Fred Cox, who is homeless, gets food and hot chocolate from a Salvation Army truck that came to the Tumaini Center in Detroit. (David Guralnick / The Detroit News)
Tommy Lopp, 53, lost his truck driving job in October and had been living in his pickup until frigid weather forced him into one of Detroit's suddenly overcrowded shelters for the homeless.
"I don't want to be here, but it's a godsend: the warmth, the food," Lopp said on Wednesday inside the Tumaini warming center near Wayne State University. "Sleeping in those metal chairs is pretty uncomfortable, but I was so cold."
Metro Detroiters struggled to maintain a sense of normalcy Wednesday as the region fought arctic chill that could linger until Sunday. Work crews battled failing equipment. Thousands found themselves with dead car batteries. And police say icy conditions contributed to dozens of crashes on area roads by nightfall.
School administrators will keep their eyes on the thermometer. Traditionally, schools don't shut down for cold temps alone until they reach a real feel of around 30 below, said Frank Ruggirello, director of community relations for the Plymouth-Canton school district.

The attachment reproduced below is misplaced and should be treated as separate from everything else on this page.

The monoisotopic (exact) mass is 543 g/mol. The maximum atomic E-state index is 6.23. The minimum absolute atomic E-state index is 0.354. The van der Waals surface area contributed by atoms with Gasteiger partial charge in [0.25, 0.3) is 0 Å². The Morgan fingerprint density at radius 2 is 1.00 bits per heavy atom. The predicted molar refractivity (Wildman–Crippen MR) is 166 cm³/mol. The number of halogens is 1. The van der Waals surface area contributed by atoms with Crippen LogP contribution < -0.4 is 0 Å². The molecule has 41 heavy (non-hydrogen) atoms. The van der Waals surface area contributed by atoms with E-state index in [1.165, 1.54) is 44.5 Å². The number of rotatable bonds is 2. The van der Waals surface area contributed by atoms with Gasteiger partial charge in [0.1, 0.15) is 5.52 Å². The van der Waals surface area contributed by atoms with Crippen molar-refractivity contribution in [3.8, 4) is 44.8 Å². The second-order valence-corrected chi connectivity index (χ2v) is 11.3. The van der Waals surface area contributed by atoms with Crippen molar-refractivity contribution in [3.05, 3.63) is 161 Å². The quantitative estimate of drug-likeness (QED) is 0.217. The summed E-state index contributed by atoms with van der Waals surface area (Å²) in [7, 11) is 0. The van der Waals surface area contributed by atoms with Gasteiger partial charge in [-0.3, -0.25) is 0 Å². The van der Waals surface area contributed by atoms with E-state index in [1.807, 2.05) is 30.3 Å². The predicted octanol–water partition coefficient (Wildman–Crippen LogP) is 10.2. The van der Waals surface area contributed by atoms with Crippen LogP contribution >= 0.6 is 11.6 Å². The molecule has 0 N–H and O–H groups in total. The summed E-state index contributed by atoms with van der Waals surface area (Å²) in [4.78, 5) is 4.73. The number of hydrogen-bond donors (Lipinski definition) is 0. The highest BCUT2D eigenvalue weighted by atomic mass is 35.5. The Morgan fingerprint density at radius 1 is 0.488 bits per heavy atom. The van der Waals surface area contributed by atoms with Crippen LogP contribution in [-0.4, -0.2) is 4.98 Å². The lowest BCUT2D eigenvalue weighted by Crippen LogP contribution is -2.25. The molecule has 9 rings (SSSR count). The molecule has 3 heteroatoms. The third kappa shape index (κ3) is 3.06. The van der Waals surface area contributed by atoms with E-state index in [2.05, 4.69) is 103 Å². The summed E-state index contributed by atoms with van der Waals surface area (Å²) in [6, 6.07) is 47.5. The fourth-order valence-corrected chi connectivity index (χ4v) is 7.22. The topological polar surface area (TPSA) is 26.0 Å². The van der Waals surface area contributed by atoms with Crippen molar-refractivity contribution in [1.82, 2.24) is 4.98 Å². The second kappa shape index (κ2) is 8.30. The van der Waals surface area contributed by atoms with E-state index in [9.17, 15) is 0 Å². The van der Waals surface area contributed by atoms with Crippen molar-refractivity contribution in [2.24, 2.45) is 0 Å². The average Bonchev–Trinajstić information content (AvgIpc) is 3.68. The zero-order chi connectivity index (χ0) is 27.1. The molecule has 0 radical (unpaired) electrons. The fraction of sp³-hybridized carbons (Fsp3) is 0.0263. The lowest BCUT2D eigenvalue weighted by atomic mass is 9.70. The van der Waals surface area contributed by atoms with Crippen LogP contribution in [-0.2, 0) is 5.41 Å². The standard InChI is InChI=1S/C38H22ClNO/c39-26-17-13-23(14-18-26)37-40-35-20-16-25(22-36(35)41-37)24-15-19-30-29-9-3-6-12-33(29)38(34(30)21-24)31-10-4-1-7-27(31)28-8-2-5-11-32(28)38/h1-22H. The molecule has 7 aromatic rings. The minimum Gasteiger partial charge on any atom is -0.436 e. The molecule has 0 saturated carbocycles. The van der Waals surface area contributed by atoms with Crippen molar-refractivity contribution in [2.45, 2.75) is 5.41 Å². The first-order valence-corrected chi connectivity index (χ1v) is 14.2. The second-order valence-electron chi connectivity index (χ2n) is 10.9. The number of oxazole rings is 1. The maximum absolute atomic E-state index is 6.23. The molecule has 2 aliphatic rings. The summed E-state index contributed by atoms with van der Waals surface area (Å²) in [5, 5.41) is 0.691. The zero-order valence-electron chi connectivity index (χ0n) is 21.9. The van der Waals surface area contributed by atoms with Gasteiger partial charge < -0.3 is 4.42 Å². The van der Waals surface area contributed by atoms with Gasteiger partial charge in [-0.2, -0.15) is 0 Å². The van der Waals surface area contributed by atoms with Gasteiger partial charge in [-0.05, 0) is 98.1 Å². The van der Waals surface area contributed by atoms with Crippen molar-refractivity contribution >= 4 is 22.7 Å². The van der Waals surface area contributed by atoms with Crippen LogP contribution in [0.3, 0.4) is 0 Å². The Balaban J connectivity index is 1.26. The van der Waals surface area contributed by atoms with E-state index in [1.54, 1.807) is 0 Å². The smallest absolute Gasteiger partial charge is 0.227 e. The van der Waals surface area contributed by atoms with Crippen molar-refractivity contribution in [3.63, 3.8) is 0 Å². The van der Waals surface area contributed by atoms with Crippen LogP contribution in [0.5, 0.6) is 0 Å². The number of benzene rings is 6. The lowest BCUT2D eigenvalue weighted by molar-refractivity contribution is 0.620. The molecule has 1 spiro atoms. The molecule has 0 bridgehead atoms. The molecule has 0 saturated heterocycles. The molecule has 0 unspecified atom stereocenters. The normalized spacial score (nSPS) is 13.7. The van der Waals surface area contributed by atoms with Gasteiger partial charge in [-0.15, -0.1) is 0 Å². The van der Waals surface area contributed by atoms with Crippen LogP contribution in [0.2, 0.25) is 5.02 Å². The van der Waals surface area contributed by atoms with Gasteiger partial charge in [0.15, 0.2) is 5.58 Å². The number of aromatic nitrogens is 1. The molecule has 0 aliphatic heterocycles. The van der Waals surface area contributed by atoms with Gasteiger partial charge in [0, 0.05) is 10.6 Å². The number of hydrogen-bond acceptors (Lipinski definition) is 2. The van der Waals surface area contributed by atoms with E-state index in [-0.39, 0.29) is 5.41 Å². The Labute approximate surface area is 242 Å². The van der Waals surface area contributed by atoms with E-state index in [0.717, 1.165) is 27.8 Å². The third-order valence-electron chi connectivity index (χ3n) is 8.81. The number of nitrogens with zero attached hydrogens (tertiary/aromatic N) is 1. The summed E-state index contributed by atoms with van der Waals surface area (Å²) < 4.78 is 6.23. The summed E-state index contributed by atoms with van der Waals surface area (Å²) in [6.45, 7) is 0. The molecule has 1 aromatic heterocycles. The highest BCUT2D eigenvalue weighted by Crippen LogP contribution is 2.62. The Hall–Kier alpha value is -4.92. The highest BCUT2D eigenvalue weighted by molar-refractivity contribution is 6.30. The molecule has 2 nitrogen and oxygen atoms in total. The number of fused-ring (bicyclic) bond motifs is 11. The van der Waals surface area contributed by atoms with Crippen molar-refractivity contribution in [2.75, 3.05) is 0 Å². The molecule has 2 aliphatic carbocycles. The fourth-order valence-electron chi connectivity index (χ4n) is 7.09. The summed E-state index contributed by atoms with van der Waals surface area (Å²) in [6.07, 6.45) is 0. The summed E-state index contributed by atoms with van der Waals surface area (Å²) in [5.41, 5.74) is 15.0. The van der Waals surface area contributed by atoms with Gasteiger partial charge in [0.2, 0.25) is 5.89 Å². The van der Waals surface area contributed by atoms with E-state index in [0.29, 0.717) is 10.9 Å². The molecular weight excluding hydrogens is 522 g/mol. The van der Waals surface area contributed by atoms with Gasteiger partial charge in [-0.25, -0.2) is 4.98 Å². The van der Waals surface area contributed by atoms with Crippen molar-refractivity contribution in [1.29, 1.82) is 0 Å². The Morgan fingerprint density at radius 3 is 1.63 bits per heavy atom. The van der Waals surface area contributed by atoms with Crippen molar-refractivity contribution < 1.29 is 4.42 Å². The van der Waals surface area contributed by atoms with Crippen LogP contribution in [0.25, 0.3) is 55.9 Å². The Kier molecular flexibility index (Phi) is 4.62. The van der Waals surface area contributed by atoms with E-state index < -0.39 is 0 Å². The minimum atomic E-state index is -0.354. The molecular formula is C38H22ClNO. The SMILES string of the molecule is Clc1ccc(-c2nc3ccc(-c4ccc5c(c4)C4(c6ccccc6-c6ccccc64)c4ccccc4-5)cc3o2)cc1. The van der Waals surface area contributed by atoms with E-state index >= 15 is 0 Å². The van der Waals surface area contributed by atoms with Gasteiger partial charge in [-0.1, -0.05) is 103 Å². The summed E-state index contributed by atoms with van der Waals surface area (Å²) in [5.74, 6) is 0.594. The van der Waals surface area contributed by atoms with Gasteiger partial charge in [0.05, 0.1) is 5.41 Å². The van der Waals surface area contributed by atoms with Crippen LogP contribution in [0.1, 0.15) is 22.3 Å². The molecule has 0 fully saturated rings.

But a wind chill expected to plunge as low as minus 20 degrees in some areas prompted officials to cancel classes today at East Detroit Public Schools in Eastpointe.
The bitter cold was particularly brutal on the homeless and poor. Michael Alston, 51, lost both feet to frostbite four years ago. He pushed his wheelchair through the deep snow to a Salvation Army canteen truck for free soup. Keefe Lancaster, 53, said police brought him to the Tumaini facility early Wednesday morning after catching him sleeping near a steam vent on Hart Plaza.
"I don't like to sleep in there with all those people," Lancaster said about the facility that normally closes overnight but has been held open 24 hours to handle the need. "But I guess I got to. It's too cold."
With the National Weather Service warning the wind chill factor could plunge to between minus 10 and minus 20 degrees, shelter organizers fear exposure and even death for some of the area's homeless.
Chad Audi, president and CEO of Detroit Rescue Mission Ministries, said his shelters are filled well beyond their 260-bed capacity. Spare mattresses were placed on the floors. Others slept in chairs.